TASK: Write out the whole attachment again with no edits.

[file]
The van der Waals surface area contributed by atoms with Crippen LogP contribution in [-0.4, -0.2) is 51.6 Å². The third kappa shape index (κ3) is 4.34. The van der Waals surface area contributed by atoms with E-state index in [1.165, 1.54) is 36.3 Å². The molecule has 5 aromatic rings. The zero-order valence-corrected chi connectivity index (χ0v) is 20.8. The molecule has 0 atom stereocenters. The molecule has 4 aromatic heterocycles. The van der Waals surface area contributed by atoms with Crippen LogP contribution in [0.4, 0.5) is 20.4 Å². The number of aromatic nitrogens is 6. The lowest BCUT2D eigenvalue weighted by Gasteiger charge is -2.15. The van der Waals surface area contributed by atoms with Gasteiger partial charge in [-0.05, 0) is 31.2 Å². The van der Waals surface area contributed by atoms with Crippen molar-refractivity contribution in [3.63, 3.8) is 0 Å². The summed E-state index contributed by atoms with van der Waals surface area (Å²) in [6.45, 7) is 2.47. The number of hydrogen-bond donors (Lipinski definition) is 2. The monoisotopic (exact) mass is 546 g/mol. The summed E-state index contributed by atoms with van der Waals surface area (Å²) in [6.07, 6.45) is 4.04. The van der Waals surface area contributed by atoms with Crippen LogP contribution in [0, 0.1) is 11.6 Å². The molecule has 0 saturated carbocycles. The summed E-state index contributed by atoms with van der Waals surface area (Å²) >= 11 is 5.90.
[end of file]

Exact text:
The van der Waals surface area contributed by atoms with Crippen LogP contribution in [-0.4, -0.2) is 51.6 Å². The third kappa shape index (κ3) is 4.34. The van der Waals surface area contributed by atoms with E-state index in [1.165, 1.54) is 36.3 Å². The molecule has 5 aromatic rings. The zero-order valence-corrected chi connectivity index (χ0v) is 20.8. The molecule has 0 atom stereocenters. The molecule has 4 aromatic heterocycles. The van der Waals surface area contributed by atoms with Crippen LogP contribution in [0.4, 0.5) is 20.4 Å². The number of aromatic nitrogens is 6. The lowest BCUT2D eigenvalue weighted by Gasteiger charge is -2.15. The van der Waals surface area contributed by atoms with Gasteiger partial charge in [-0.05, 0) is 31.2 Å². The van der Waals surface area contributed by atoms with Crippen molar-refractivity contribution in [3.63, 3.8) is 0 Å². The summed E-state index contributed by atoms with van der Waals surface area (Å²) in [6.45, 7) is 2.47. The number of hydrogen-bond donors (Lipinski definition) is 2. The monoisotopic (exact) mass is 546 g/mol. The summed E-state index contributed by atoms with van der Waals surface area (Å²) in [6.07, 6.45) is 4.04. The van der Waals surface area contributed by atoms with Crippen LogP contribution in [0, 0.1) is 11.6 Å². The molecule has 0 saturated carbocycles. The summed E-state index contributed by atoms with van der Waals surface area (Å²) >= 11 is 5.90.